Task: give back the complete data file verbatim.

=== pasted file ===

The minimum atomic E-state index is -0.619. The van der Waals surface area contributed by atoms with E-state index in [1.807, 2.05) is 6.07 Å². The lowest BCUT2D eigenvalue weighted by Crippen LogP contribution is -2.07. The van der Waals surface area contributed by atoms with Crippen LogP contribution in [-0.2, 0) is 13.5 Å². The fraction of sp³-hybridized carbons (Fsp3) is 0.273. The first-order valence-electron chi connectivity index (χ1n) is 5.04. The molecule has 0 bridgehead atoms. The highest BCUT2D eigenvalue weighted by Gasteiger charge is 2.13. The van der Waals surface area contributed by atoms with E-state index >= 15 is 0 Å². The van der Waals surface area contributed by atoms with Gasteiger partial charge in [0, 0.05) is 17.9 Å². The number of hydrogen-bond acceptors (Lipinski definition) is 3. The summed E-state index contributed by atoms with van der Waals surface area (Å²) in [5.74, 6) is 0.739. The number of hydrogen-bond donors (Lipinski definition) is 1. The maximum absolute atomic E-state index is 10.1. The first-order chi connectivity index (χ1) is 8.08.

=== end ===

The minimum atomic E-state index is -0.619. The van der Waals surface area contributed by atoms with E-state index in [1.807, 2.05) is 6.07 Å². The lowest BCUT2D eigenvalue weighted by Crippen LogP contribution is -2.07. The van der Waals surface area contributed by atoms with Crippen LogP contribution in [-0.2, 0) is 13.5 Å². The fraction of sp³-hybridized carbons (Fsp3) is 0.273. The first-order valence-electron chi connectivity index (χ1n) is 5.04. The molecule has 0 bridgehead atoms. The highest BCUT2D eigenvalue weighted by Gasteiger charge is 2.13. The van der Waals surface area contributed by atoms with E-state index >= 15 is 0 Å². The van der Waals surface area contributed by atoms with Gasteiger partial charge in [0, 0.05) is 17.9 Å². The number of hydrogen-bond acceptors (Lipinski definition) is 3. The summed E-state index contributed by atoms with van der Waals surface area (Å²) in [5.74, 6) is 0.739. The number of hydrogen-bond donors (Lipinski definition) is 1. The maximum absolute atomic E-state index is 10.1. The first-order chi connectivity index (χ1) is 8.08.